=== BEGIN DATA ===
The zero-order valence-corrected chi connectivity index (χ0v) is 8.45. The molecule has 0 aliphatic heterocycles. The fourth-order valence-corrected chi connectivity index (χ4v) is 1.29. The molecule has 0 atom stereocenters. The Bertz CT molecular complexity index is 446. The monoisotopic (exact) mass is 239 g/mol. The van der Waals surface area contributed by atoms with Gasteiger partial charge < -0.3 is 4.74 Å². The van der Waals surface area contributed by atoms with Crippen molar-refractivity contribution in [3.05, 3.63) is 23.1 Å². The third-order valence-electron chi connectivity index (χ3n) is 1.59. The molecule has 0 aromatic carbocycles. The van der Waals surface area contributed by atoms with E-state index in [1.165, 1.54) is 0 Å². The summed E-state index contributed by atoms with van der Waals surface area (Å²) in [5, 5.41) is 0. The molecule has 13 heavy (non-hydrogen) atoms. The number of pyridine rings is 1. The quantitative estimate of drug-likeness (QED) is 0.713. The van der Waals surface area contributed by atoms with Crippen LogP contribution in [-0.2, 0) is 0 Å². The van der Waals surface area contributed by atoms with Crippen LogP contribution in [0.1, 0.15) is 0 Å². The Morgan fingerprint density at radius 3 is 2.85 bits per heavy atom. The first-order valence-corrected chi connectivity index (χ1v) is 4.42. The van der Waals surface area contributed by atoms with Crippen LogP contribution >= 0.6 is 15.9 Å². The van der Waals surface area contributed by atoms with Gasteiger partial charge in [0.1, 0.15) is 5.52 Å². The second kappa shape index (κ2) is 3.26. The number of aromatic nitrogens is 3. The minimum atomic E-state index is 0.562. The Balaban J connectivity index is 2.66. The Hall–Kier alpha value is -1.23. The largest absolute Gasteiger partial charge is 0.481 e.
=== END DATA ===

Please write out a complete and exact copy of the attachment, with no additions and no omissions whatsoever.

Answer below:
The zero-order valence-corrected chi connectivity index (χ0v) is 8.45. The molecule has 0 aliphatic heterocycles. The fourth-order valence-corrected chi connectivity index (χ4v) is 1.29. The molecule has 0 atom stereocenters. The Bertz CT molecular complexity index is 446. The monoisotopic (exact) mass is 239 g/mol. The van der Waals surface area contributed by atoms with Gasteiger partial charge < -0.3 is 4.74 Å². The van der Waals surface area contributed by atoms with Crippen molar-refractivity contribution in [3.05, 3.63) is 23.1 Å². The third-order valence-electron chi connectivity index (χ3n) is 1.59. The molecule has 0 aromatic carbocycles. The van der Waals surface area contributed by atoms with E-state index in [1.165, 1.54) is 0 Å². The summed E-state index contributed by atoms with van der Waals surface area (Å²) in [5, 5.41) is 0. The molecule has 13 heavy (non-hydrogen) atoms. The number of pyridine rings is 1. The quantitative estimate of drug-likeness (QED) is 0.713. The van der Waals surface area contributed by atoms with Crippen LogP contribution in [-0.2, 0) is 0 Å². The van der Waals surface area contributed by atoms with Crippen LogP contribution in [0.1, 0.15) is 0 Å². The Morgan fingerprint density at radius 3 is 2.85 bits per heavy atom. The first-order valence-corrected chi connectivity index (χ1v) is 4.42. The van der Waals surface area contributed by atoms with Crippen LogP contribution >= 0.6 is 15.9 Å². The van der Waals surface area contributed by atoms with Gasteiger partial charge in [0.1, 0.15) is 5.52 Å². The second kappa shape index (κ2) is 3.26. The number of aromatic nitrogens is 3. The minimum atomic E-state index is 0.562. The Balaban J connectivity index is 2.66. The Hall–Kier alpha value is -1.23. The largest absolute Gasteiger partial charge is 0.481 e.